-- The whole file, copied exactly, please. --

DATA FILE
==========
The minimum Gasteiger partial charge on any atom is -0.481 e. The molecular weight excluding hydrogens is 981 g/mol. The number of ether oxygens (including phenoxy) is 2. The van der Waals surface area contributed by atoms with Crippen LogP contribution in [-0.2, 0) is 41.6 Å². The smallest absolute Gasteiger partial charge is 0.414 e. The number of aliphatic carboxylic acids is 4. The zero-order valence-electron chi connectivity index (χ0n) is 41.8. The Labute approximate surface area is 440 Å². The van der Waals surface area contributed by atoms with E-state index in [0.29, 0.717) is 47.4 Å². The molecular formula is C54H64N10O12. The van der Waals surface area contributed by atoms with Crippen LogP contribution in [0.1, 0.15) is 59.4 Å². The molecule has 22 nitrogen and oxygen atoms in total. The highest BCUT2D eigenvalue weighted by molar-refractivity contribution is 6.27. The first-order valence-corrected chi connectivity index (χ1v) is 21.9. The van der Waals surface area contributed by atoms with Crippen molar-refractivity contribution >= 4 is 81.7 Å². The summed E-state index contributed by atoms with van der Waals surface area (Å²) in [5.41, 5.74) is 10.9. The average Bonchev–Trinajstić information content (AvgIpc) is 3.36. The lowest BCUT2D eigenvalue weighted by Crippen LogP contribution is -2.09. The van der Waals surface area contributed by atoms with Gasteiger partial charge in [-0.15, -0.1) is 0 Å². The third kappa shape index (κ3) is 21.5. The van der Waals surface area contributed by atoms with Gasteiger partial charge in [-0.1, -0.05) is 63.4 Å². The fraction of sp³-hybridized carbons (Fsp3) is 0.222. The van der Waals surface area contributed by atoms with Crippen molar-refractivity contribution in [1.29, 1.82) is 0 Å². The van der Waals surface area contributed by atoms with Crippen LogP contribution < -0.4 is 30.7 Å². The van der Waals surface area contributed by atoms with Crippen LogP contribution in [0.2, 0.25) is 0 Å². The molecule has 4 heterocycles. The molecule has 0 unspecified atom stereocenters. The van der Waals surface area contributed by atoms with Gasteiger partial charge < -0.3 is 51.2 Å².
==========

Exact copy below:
The minimum Gasteiger partial charge on any atom is -0.481 e. The molecular weight excluding hydrogens is 981 g/mol. The number of ether oxygens (including phenoxy) is 2. The van der Waals surface area contributed by atoms with Crippen LogP contribution in [-0.2, 0) is 41.6 Å². The smallest absolute Gasteiger partial charge is 0.414 e. The number of aliphatic carboxylic acids is 4. The zero-order valence-electron chi connectivity index (χ0n) is 41.8. The Labute approximate surface area is 440 Å². The van der Waals surface area contributed by atoms with E-state index in [0.29, 0.717) is 47.4 Å². The molecular formula is C54H64N10O12. The van der Waals surface area contributed by atoms with Crippen LogP contribution in [0.1, 0.15) is 59.4 Å². The molecule has 22 nitrogen and oxygen atoms in total. The highest BCUT2D eigenvalue weighted by molar-refractivity contribution is 6.27. The first-order valence-corrected chi connectivity index (χ1v) is 21.9. The van der Waals surface area contributed by atoms with Crippen molar-refractivity contribution >= 4 is 81.7 Å². The summed E-state index contributed by atoms with van der Waals surface area (Å²) in [5.41, 5.74) is 10.9. The average Bonchev–Trinajstić information content (AvgIpc) is 3.36. The lowest BCUT2D eigenvalue weighted by Crippen LogP contribution is -2.09. The van der Waals surface area contributed by atoms with Gasteiger partial charge in [-0.15, -0.1) is 0 Å². The third kappa shape index (κ3) is 21.5. The van der Waals surface area contributed by atoms with Gasteiger partial charge in [-0.1, -0.05) is 63.4 Å². The fraction of sp³-hybridized carbons (Fsp3) is 0.222. The van der Waals surface area contributed by atoms with Crippen molar-refractivity contribution in [1.29, 1.82) is 0 Å². The van der Waals surface area contributed by atoms with Crippen LogP contribution < -0.4 is 30.7 Å². The van der Waals surface area contributed by atoms with Crippen LogP contribution in [0.2, 0.25) is 0 Å². The molecule has 4 heterocycles. The molecule has 0 unspecified atom stereocenters. The van der Waals surface area contributed by atoms with Gasteiger partial charge < -0.3 is 51.2 Å².